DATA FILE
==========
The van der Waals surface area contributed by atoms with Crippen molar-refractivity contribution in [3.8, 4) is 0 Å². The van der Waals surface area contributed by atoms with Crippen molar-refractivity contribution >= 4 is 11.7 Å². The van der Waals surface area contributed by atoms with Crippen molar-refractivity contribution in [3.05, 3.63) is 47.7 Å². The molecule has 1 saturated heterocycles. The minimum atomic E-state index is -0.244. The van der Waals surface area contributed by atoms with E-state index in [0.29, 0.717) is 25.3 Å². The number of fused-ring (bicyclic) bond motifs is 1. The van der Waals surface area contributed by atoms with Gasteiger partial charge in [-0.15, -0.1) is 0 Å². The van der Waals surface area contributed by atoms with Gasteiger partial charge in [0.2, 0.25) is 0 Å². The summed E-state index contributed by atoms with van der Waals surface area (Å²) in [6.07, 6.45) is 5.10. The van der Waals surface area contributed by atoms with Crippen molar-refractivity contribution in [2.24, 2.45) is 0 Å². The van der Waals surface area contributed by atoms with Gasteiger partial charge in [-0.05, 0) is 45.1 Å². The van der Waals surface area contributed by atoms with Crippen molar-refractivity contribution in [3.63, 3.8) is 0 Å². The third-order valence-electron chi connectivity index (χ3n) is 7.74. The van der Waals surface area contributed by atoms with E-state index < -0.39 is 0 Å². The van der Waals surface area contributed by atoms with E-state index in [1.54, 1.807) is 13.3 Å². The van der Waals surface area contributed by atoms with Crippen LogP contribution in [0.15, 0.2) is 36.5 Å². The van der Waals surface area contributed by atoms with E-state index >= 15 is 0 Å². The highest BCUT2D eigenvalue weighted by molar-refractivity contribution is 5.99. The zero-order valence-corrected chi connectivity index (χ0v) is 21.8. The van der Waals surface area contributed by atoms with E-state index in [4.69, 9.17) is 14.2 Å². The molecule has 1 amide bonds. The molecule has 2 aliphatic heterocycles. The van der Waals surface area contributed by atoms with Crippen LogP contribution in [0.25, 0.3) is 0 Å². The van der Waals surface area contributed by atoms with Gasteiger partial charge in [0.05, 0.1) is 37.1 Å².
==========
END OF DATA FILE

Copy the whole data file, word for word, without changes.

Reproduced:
The van der Waals surface area contributed by atoms with Crippen molar-refractivity contribution in [3.8, 4) is 0 Å². The van der Waals surface area contributed by atoms with Crippen molar-refractivity contribution >= 4 is 11.7 Å². The van der Waals surface area contributed by atoms with Crippen molar-refractivity contribution in [3.05, 3.63) is 47.7 Å². The molecule has 1 saturated heterocycles. The minimum atomic E-state index is -0.244. The van der Waals surface area contributed by atoms with E-state index in [0.29, 0.717) is 25.3 Å². The number of fused-ring (bicyclic) bond motifs is 1. The van der Waals surface area contributed by atoms with Gasteiger partial charge in [-0.15, -0.1) is 0 Å². The van der Waals surface area contributed by atoms with Gasteiger partial charge in [0.2, 0.25) is 0 Å². The summed E-state index contributed by atoms with van der Waals surface area (Å²) in [6.07, 6.45) is 5.10. The van der Waals surface area contributed by atoms with Crippen molar-refractivity contribution in [2.24, 2.45) is 0 Å². The van der Waals surface area contributed by atoms with Gasteiger partial charge in [-0.05, 0) is 45.1 Å². The van der Waals surface area contributed by atoms with Crippen molar-refractivity contribution in [3.63, 3.8) is 0 Å². The third-order valence-electron chi connectivity index (χ3n) is 7.74. The van der Waals surface area contributed by atoms with E-state index < -0.39 is 0 Å². The van der Waals surface area contributed by atoms with E-state index in [1.54, 1.807) is 13.3 Å². The van der Waals surface area contributed by atoms with Crippen LogP contribution in [0.15, 0.2) is 36.5 Å². The van der Waals surface area contributed by atoms with E-state index >= 15 is 0 Å². The highest BCUT2D eigenvalue weighted by molar-refractivity contribution is 5.99. The zero-order valence-corrected chi connectivity index (χ0v) is 21.8. The van der Waals surface area contributed by atoms with E-state index in [4.69, 9.17) is 14.2 Å². The molecule has 1 amide bonds. The molecule has 2 aliphatic heterocycles. The van der Waals surface area contributed by atoms with Crippen LogP contribution in [0.25, 0.3) is 0 Å². The van der Waals surface area contributed by atoms with Gasteiger partial charge in [0.05, 0.1) is 37.1 Å².